Appellants had ample time to have prepared a statement of facts during the 30 days granted to them after adjournment, but the record fails to disclose that any effort whatever was made to obtain a statement; but before one-third of the time was expired all energy was directed towards getting an additional extension of 40 days. All that has been said about the extension of time has been with a view to the bills of exceptions which are embodied in the statement of facts, for under the provisions of the Acts 32d Leg. c. 119, § 7, it is provided "that any statement of facts filed before the time for filing the transcript in the appellate court expires shall be considered as having been filed within time allowed by law for filing the same." What purpose the Legislature had in view in passing such a clause, which practically sets aside all of the other provisions as to the time in which statements of facts shall be filed and renders the question of extensions a mere abstraction, is utterly inconceivable. But there it is, and under its provisions the statement of facts, although filed beyond the time legally given by the court must be held to have been filed in time But that provision would not lend any aid to the bills of exception embodied in the statement of facts, because they are not mentioned in the sweeping provision as to statements of facts. The bills of exceptions are still under the law as to extensions of time, as is apparent from the language of the law of 1911 which was in effect when this cause was tried on June 15, 1911. It follows that, although under the law of 1911 we are compelled to consider the statement of facts, the bills of exceptions cannot be considered because filed out of time.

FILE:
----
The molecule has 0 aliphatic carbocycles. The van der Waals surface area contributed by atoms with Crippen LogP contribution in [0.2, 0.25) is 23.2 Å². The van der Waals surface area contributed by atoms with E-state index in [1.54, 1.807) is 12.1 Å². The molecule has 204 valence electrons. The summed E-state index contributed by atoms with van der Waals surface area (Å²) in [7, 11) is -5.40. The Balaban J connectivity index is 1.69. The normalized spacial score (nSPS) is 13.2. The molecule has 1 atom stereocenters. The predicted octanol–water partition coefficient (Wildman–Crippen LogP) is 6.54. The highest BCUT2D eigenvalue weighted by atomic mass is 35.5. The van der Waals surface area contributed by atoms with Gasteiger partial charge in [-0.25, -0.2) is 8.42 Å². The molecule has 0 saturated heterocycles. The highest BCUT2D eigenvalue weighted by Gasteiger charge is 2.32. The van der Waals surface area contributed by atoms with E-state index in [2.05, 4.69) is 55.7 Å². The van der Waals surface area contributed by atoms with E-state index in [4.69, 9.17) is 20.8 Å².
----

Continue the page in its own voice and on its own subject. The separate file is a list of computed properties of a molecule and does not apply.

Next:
It has been the uniform rule in Texas that bills of exceptions may be incorporated in the statement of facts, but that they will not be considered unless the statement of facts is filed within the time prescribed by law for the filing of bills of exceptions. Howard v. Mayor, 59 Tex. 76; Railway v. Eddins, 60 Tex. 656; Tom v. Sayers, 64 Tex. 339; Ivey v. Williams, 78 Tex. 685, 15 S.W. 163; Schaub v. Brewing Co., 80 Tex. 634, 16 S.W. 429; White v. Harris, 85 Tex. 42, 19 S.W. 1077.
There is no pretense in this case that the parties agreed to an extension of time as to the bills of exceptions, and, the application for an extension having been filed by appellants alone, we do not think that a presumption can arise that the appellee did agree to the extension.
The first, second, third, fourth, fifth, sixth, seventh, ninth, tenth, eleventh, thirteenth, fourteenth, fifteenth, sixteenth, seventeenth, eighteenth, nineteenth, and twentieth assignments, being based on bills of exceptions which were not filed in the time prescribed by law, cannot be considered.